Yorkshire History Prize

** Click here for the Report on History Prize 2013 **

The competition for essays on the history of Yorkshire is held annually. The Beresford Award for longer essays of up to 10,000 words is worth £300, and the judges may make a second award of £150. For shorter essays, with a limit of 5,000 words, there is one prize, the Bramley Award, of £150.

Entries should be original and based on research, and should not have been published already nor offered for publication. Any subject drawn from the history of places and people in traditional Yorkshire is usually acceptable. Successful essays have often been adapted subsequently for publication in learned journals.

Persons thinking of entering should first inform the Secretary (see below) who will give guidance on the format in which essays should be submitted.

Those wanting to discuss academic matters, the wording of their title or the eligibility of their subject may, if they wish, consult Professor Edward Royle, Chairman of the Judges. (Tel. 01904 423009; email: er1@york.ac.uk)

The closing date is 1 May and essays should be sent to the following address by that date: J M Bradford, Secretary for the Yorkshire History Prize, 14B Wood Lane, Leeds LS6 2AE (Tel: 0113 274 3804; Email: thebradfords@btinternet.com)

Background on the Yorkshire History Prize

In 1985, as one of its final acts, the West Yorkshire County Council provided a grant of £5000 to the Yorkshire Society with the object of encouraging the study of the history of the ancient County of York. Professor Maurice W. Beresford, the distinguished economic historian of the University of Leeds, kindly agreed to establish the rules of an annual essay competition and to invite a group of academic colleagues to serve as adjudicators. The competition was instituted in 1987 and has been held each year since then. In 1991, following the success of the main competition, a second type of award, for shorter essays on more general topics, was made available through the generosity of Mrs J G Bramley of Lofthouse Hall, herself a member of the Society.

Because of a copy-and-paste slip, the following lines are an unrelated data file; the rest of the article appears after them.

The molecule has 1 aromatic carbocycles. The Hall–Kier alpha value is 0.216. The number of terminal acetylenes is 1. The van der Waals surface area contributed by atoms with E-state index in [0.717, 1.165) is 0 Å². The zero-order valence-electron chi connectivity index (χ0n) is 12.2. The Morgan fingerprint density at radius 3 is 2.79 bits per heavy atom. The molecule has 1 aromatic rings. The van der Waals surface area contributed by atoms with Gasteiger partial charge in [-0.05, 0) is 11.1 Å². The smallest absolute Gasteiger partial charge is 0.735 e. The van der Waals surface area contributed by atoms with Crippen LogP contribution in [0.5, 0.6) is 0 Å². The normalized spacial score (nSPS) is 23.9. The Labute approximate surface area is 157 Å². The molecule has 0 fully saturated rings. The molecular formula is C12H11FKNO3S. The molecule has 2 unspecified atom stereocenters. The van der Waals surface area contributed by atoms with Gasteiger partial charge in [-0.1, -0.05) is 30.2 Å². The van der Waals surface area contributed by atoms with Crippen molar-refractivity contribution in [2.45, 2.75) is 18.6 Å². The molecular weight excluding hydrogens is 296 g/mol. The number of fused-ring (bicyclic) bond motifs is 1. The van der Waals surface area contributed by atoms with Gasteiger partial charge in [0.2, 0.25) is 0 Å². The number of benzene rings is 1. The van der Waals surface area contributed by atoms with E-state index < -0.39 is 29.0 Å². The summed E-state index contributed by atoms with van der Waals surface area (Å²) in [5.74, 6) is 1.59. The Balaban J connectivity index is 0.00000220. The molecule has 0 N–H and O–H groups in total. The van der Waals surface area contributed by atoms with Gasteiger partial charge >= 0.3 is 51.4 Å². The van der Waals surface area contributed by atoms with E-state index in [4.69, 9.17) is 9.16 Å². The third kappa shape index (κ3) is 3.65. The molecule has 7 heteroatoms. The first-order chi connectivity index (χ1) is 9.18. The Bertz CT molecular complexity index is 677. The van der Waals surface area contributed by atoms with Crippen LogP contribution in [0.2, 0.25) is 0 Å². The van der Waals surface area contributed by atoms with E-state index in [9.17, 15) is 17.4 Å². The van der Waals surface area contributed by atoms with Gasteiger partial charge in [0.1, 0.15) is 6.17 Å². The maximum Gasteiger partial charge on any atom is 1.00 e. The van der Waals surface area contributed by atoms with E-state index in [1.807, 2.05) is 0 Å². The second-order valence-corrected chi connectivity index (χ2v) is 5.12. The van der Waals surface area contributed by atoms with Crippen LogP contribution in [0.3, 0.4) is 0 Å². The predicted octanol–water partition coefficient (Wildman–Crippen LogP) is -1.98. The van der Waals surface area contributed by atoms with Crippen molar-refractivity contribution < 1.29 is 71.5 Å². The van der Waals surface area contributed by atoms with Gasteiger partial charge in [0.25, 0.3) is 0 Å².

Entries have come from all corners of the county and beyond, from London, Oxford and Windsor, as well as from Hull, Sheffield, Leeds, Knaresborough, Dent, Hebden, Harrogate, York, Doncaster, Halifax and so on Subjects have ranged widely, from 'Mother Shipton, the Yorkshire Witch' and 'Percy Shaw of Halifax, the Catseyes Man', to 'The Evacuation of Leeds Schoolchildren in the Second World War', 'Migration Patterns of Mining Families in Darfield 1861-81' and 'The Nunneries of Esholt and Marrick'.In 1996, when Yorkshire Water generously hosted the awards ceremony at their Esholt headquarters, the winner of the First Prize that year was able to descend into the basement and see mediaeval remains of the Esholt nunnery which had been the subject of her essay. The Society has been gratified by the generosity of organisations prepared to play host to these ceremonies over the years, including the Leeds and Wakefield local authorities, the University of Huddersfield, the Borthwick Institute and Blackwell's Bookshop in York, Radio Hallam FM in Sheffield, YTV, the Yorkshire Bank, the Yorkshire Archaeological Society and the Penistone Community Centre.

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